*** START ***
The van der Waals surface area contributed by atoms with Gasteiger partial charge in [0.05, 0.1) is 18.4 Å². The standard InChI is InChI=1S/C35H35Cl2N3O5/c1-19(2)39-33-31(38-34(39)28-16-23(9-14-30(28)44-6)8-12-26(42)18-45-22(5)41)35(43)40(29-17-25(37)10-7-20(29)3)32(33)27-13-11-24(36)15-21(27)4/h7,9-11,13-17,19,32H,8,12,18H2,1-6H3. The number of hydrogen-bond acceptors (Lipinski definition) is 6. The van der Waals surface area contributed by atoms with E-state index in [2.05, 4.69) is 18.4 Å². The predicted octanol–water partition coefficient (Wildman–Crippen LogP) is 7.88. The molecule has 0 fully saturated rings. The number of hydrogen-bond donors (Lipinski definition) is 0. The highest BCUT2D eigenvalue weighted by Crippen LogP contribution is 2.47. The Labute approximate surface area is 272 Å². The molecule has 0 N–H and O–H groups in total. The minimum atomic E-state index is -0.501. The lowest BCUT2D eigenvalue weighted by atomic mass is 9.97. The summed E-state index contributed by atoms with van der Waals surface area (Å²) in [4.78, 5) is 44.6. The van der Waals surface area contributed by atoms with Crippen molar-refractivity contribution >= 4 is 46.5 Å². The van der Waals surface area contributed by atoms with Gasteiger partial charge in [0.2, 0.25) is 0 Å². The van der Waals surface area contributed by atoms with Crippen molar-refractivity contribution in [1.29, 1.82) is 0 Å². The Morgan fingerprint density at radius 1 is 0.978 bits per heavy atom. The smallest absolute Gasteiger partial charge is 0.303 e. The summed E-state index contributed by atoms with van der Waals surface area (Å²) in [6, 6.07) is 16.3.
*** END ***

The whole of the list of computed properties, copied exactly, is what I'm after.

The van der Waals surface area contributed by atoms with Gasteiger partial charge in [0.05, 0.1) is 18.4 Å². The standard InChI is InChI=1S/C35H35Cl2N3O5/c1-19(2)39-33-31(38-34(39)28-16-23(9-14-30(28)44-6)8-12-26(42)18-45-22(5)41)35(43)40(29-17-25(37)10-7-20(29)3)32(33)27-13-11-24(36)15-21(27)4/h7,9-11,13-17,19,32H,8,12,18H2,1-6H3. The number of hydrogen-bond acceptors (Lipinski definition) is 6. The van der Waals surface area contributed by atoms with E-state index in [2.05, 4.69) is 18.4 Å². The predicted octanol–water partition coefficient (Wildman–Crippen LogP) is 7.88. The molecule has 0 fully saturated rings. The number of hydrogen-bond donors (Lipinski definition) is 0. The highest BCUT2D eigenvalue weighted by Crippen LogP contribution is 2.47. The Labute approximate surface area is 272 Å². The molecule has 0 N–H and O–H groups in total. The minimum atomic E-state index is -0.501. The lowest BCUT2D eigenvalue weighted by atomic mass is 9.97. The summed E-state index contributed by atoms with van der Waals surface area (Å²) in [4.78, 5) is 44.6. The van der Waals surface area contributed by atoms with Crippen molar-refractivity contribution >= 4 is 46.5 Å². The van der Waals surface area contributed by atoms with Gasteiger partial charge in [0.2, 0.25) is 0 Å². The van der Waals surface area contributed by atoms with Crippen molar-refractivity contribution in [1.29, 1.82) is 0 Å². The Morgan fingerprint density at radius 1 is 0.978 bits per heavy atom. The smallest absolute Gasteiger partial charge is 0.303 e. The summed E-state index contributed by atoms with van der Waals surface area (Å²) in [6, 6.07) is 16.3.